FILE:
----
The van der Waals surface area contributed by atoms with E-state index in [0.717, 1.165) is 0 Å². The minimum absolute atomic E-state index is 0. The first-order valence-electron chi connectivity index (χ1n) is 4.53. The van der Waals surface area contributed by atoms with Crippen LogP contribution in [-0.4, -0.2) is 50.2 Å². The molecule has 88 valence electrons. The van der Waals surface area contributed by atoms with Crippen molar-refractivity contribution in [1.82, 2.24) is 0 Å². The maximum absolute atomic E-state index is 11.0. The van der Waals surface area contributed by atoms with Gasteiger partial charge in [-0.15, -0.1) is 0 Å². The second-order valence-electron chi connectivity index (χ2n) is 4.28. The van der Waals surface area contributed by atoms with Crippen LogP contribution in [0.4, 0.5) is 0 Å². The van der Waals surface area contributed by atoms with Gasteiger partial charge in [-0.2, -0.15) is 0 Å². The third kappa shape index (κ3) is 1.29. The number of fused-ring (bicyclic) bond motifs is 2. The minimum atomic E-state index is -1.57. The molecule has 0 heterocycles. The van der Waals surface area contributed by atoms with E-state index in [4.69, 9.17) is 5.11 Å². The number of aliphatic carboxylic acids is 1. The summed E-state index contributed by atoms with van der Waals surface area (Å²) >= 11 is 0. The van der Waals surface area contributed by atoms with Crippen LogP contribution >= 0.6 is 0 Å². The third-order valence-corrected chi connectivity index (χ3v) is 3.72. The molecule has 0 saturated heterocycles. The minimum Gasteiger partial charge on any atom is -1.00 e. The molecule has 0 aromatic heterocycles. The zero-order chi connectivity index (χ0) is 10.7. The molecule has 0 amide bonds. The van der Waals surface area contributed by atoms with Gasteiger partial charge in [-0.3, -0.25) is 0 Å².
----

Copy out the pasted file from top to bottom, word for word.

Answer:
The van der Waals surface area contributed by atoms with E-state index in [0.717, 1.165) is 0 Å². The minimum absolute atomic E-state index is 0. The first-order valence-electron chi connectivity index (χ1n) is 4.53. The van der Waals surface area contributed by atoms with Crippen LogP contribution in [-0.4, -0.2) is 50.2 Å². The molecule has 88 valence electrons. The van der Waals surface area contributed by atoms with Crippen molar-refractivity contribution in [1.82, 2.24) is 0 Å². The maximum absolute atomic E-state index is 11.0. The van der Waals surface area contributed by atoms with Gasteiger partial charge in [-0.15, -0.1) is 0 Å². The second-order valence-electron chi connectivity index (χ2n) is 4.28. The van der Waals surface area contributed by atoms with Crippen LogP contribution in [0.4, 0.5) is 0 Å². The van der Waals surface area contributed by atoms with Gasteiger partial charge in [-0.2, -0.15) is 0 Å². The third kappa shape index (κ3) is 1.29. The number of fused-ring (bicyclic) bond motifs is 2. The minimum atomic E-state index is -1.57. The molecule has 0 heterocycles. The van der Waals surface area contributed by atoms with E-state index in [4.69, 9.17) is 5.11 Å². The number of aliphatic carboxylic acids is 1. The summed E-state index contributed by atoms with van der Waals surface area (Å²) >= 11 is 0. The van der Waals surface area contributed by atoms with Crippen LogP contribution >= 0.6 is 0 Å². The third-order valence-corrected chi connectivity index (χ3v) is 3.72. The molecule has 0 saturated heterocycles. The minimum Gasteiger partial charge on any atom is -1.00 e. The molecule has 0 aromatic heterocycles. The zero-order chi connectivity index (χ0) is 10.7. The molecule has 0 amide bonds. The van der Waals surface area contributed by atoms with Gasteiger partial charge in [-0.3, -0.25) is 0 Å².